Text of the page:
|Choate Headmaster Seymour St. John (left) greeting Yale President Kingman Brewster (right) - photo by my father|
“What our new meritocrats have failed to evince—and what the older WASP generation prided itself on—is character and the ability to put the well-being of the nation before their own... Doing the right thing, especially in the face of temptations to do otherwise, was the WASP test par excellence. Most of our meritocrats, by contrast, seem to be in business for themselves.
Trust, honor, character: The elements that have departed U.S. public life with the departure from prominence of WASP culture have not been taken up by the meritocrats. Many meritocrats who enter politics, when retired by the electorate from public life, proceed to careers in lobbying or other special-interest advocacy. University presidents no longer speak to the great issues in education but instead devote themselves to fundraising and public relations, and look to move on to the next, more prestigious university presidency...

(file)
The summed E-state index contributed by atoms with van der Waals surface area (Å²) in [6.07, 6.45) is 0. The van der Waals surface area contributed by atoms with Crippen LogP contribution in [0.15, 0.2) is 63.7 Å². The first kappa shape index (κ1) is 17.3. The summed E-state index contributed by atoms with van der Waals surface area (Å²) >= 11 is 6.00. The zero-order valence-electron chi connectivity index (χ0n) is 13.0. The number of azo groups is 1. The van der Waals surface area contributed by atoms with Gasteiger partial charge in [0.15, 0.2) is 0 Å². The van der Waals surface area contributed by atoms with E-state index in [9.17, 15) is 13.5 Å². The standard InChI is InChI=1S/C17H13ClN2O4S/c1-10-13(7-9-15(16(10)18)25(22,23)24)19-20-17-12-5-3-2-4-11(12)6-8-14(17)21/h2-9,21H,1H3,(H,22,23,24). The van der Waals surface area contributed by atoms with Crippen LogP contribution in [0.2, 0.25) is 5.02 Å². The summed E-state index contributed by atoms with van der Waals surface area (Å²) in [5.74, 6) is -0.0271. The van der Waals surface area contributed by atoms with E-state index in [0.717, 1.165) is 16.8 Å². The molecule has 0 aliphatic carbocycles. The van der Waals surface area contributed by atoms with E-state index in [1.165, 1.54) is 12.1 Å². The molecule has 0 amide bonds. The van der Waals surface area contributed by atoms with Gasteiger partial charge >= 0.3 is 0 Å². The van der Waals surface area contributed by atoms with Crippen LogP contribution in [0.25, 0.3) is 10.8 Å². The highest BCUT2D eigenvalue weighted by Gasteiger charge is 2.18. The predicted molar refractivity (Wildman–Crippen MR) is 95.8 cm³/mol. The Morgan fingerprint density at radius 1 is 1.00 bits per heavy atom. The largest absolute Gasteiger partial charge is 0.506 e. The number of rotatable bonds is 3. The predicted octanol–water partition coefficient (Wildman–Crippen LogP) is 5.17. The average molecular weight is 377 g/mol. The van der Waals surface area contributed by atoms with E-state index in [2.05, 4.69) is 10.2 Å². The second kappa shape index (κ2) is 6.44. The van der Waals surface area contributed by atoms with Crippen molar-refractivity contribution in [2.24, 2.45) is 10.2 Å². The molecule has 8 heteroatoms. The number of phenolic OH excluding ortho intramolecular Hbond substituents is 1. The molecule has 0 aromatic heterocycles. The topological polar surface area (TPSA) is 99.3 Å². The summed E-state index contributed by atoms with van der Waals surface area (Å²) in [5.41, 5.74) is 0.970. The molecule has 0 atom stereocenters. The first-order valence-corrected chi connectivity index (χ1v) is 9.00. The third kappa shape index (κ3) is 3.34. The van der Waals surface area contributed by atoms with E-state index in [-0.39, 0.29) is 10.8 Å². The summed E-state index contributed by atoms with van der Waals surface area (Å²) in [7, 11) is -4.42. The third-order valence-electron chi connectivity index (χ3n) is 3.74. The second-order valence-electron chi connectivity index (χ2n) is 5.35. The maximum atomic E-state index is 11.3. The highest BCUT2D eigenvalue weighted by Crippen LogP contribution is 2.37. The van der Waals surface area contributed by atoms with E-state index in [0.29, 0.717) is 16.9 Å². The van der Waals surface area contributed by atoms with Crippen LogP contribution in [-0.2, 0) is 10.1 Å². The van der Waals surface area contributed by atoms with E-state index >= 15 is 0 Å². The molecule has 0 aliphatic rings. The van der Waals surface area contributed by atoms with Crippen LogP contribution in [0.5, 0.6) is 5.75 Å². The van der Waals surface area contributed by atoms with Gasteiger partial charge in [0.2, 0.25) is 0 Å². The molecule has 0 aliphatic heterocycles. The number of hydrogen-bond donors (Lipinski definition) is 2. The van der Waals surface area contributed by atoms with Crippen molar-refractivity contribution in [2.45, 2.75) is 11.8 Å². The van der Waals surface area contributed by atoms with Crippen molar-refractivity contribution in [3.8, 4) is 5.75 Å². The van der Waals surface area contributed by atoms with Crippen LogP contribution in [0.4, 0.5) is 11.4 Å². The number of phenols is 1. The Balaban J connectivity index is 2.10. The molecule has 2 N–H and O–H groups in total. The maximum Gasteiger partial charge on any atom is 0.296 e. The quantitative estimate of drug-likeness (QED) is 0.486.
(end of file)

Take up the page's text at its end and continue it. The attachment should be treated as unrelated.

Thus far in their history, meritocrats, those earnest good students, appear to be about little more than getting on, getting ahead and (above all) getting their own. The WASP leadership, for all that may be said in criticism of it, was better than that.”
- Joseph Epstein, The Late, Great American WASP, The Wall Street Journal